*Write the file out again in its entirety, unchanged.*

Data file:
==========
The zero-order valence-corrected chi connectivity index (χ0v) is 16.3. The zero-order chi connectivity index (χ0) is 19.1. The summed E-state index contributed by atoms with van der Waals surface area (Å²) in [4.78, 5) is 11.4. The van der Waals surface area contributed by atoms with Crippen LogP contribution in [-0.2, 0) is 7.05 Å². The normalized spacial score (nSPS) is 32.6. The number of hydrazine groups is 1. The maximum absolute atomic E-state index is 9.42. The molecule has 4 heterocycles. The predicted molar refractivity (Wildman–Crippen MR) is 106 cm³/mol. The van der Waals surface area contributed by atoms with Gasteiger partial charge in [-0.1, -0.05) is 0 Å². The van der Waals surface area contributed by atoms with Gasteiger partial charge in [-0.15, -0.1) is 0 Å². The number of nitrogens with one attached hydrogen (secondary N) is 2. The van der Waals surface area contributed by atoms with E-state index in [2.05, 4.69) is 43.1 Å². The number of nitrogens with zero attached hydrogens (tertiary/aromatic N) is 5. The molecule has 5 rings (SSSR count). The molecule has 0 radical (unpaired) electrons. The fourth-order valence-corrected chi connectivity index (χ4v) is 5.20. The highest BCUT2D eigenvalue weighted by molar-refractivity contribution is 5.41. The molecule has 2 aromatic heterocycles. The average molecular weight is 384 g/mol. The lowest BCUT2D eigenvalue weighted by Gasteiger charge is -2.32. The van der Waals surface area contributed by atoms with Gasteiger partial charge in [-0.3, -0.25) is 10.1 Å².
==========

The zero-order valence-corrected chi connectivity index (χ0v) is 16.3. The zero-order chi connectivity index (χ0) is 19.1. The summed E-state index contributed by atoms with van der Waals surface area (Å²) in [4.78, 5) is 11.4. The van der Waals surface area contributed by atoms with Crippen LogP contribution in [-0.2, 0) is 7.05 Å². The normalized spacial score (nSPS) is 32.6. The number of hydrazine groups is 1. The maximum absolute atomic E-state index is 9.42. The molecule has 4 heterocycles. The predicted molar refractivity (Wildman–Crippen MR) is 106 cm³/mol. The van der Waals surface area contributed by atoms with Gasteiger partial charge in [-0.1, -0.05) is 0 Å². The van der Waals surface area contributed by atoms with Gasteiger partial charge in [-0.15, -0.1) is 0 Å². The number of nitrogens with one attached hydrogen (secondary N) is 2. The van der Waals surface area contributed by atoms with E-state index in [2.05, 4.69) is 43.1 Å². The number of nitrogens with zero attached hydrogens (tertiary/aromatic N) is 5. The molecule has 5 rings (SSSR count). The molecule has 0 radical (unpaired) electrons. The fourth-order valence-corrected chi connectivity index (χ4v) is 5.20. The highest BCUT2D eigenvalue weighted by molar-refractivity contribution is 5.41. The molecule has 2 aromatic heterocycles. The average molecular weight is 384 g/mol. The lowest BCUT2D eigenvalue weighted by Gasteiger charge is -2.32. The van der Waals surface area contributed by atoms with Gasteiger partial charge in [-0.3, -0.25) is 10.1 Å².